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Australia’s Insane Games: Best gold haul since modern Olympics began

To those watching top-level skateboarding for the first time, you should expect to see plenty more of this kid with a sun-kissed face and, remarkably for a skater boy, all his own teeth.

Palmer was born in California and grew up on the Gold Coast before returning to the US to pursue his sport. He learnt to skate from his father Chris, a touring surfer, and was soon popping tricks his dad could only dream of trying.


His favourite trick is a mind-boggling manoeuvre known as a kickflip body varial 540; a blur of spinning board and flying feet. He’d already won gold when, just for kicks, he pulled one out in his final run in Tokyo.

In addition to English he speaks fluent Californese and, without taking a poll of all athletes in Tokyo, might just have the best lifestyle of anyone in the Olympic village. In an interview with Whistle, a popular YouTube channel, Palmer recently explained what a usual day in Carlsbad involves.

“It is nice to go surfing in the morning when you wake up. Then when I get back I do school for like an hour, an hour and a half. And after that I pretty much just skate into the night.


“I can’t even tell you how much I love being able to skate every day, dude. It is like sickly. Being able to skate every day is insane dude. It is crazy you can do that.”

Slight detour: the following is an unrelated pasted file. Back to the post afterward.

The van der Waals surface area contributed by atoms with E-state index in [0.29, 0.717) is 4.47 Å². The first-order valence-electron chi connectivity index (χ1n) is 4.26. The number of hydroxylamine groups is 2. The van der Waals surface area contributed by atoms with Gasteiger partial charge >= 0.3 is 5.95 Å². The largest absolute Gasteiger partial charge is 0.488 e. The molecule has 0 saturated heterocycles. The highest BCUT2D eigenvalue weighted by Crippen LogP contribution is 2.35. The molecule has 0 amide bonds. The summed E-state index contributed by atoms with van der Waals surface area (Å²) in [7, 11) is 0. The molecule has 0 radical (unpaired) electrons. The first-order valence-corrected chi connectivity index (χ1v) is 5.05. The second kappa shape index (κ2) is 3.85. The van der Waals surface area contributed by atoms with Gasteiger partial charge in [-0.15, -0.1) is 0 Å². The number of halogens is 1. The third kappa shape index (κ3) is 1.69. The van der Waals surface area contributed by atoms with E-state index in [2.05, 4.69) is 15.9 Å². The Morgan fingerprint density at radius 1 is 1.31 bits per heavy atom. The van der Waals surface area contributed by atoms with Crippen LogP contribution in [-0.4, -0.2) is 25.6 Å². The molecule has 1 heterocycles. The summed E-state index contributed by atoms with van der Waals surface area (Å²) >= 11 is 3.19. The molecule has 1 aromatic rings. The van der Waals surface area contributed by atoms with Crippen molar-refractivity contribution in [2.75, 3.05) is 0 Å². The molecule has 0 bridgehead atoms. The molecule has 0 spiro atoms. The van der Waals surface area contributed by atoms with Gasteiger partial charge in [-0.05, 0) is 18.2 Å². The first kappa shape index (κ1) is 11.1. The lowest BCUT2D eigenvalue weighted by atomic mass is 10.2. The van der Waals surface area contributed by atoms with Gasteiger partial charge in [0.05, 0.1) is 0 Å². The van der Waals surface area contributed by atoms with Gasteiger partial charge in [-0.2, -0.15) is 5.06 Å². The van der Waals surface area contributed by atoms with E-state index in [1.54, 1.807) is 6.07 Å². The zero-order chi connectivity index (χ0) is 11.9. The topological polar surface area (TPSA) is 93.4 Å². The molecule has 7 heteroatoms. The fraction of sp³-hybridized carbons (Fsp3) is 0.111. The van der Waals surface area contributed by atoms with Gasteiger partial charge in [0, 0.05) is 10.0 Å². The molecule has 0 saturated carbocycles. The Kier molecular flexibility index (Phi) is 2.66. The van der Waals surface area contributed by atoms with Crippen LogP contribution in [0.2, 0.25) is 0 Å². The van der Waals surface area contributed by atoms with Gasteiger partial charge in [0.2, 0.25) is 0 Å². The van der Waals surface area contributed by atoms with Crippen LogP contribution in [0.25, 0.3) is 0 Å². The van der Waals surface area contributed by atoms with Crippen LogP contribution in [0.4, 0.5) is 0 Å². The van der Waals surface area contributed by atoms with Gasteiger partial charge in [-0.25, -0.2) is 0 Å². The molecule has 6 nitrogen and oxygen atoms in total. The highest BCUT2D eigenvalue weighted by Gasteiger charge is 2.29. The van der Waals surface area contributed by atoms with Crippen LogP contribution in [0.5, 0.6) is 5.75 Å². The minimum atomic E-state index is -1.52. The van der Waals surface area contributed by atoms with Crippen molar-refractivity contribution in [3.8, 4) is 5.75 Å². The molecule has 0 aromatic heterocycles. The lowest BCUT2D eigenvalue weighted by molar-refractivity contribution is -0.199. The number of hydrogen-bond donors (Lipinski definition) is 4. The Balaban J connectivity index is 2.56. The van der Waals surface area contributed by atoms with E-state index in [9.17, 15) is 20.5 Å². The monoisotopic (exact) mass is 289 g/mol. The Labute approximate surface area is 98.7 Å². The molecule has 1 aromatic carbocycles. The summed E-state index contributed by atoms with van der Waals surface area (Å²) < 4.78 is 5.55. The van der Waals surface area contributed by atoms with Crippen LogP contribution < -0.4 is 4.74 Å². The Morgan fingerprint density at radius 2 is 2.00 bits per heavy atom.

It is crazy; kinda like Australia’s two weeks in Tokyo.

The only other Games where Australia won 17 gold medals was Athens. That was four years after Sydney, when our team was powered by Ian Thorpe and Anna Meares, and James Tomkins was still rowing his boat. The men’s hockey team also won gold at those Games; a feat the Kookaburras were trying to repeat on Thursday night.

Chef de mission Ian Chesterman when asked about the milestone said he was happy for the athletes but didn’t want to say too much. “The real satisfaction will come when we can sit back and think on all these performances and what has been achieved.”


The last thing this Australian team needs is an old dude to kill the vibe. Besides, Chesterman and most of Australia’s Olympians will have plenty of time for that when they return to Australia to two weeks of hard quarantine.

There are no such worries for Palmer, who will fly home to a California beach and dazzling bright future.

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